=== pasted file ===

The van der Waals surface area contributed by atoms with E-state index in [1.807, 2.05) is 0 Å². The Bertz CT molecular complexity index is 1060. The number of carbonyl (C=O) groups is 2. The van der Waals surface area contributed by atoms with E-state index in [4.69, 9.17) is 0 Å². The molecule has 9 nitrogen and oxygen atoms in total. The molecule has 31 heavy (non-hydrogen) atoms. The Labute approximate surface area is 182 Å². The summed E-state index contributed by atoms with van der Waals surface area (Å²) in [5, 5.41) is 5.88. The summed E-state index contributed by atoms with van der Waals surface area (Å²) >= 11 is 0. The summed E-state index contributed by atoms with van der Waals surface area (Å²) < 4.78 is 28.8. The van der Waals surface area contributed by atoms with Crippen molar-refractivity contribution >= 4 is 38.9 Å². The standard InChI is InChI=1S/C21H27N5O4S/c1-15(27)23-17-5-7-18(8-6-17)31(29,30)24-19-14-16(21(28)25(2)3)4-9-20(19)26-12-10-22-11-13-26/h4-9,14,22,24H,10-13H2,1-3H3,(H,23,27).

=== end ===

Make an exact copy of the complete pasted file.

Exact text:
The van der Waals surface area contributed by atoms with E-state index in [1.807, 2.05) is 0 Å². The Bertz CT molecular complexity index is 1060. The number of carbonyl (C=O) groups is 2. The van der Waals surface area contributed by atoms with E-state index in [4.69, 9.17) is 0 Å². The molecule has 9 nitrogen and oxygen atoms in total. The molecule has 31 heavy (non-hydrogen) atoms. The Labute approximate surface area is 182 Å². The summed E-state index contributed by atoms with van der Waals surface area (Å²) in [5, 5.41) is 5.88. The summed E-state index contributed by atoms with van der Waals surface area (Å²) >= 11 is 0. The summed E-state index contributed by atoms with van der Waals surface area (Å²) < 4.78 is 28.8. The van der Waals surface area contributed by atoms with Crippen molar-refractivity contribution >= 4 is 38.9 Å². The standard InChI is InChI=1S/C21H27N5O4S/c1-15(27)23-17-5-7-18(8-6-17)31(29,30)24-19-14-16(21(28)25(2)3)4-9-20(19)26-12-10-22-11-13-26/h4-9,14,22,24H,10-13H2,1-3H3,(H,23,27).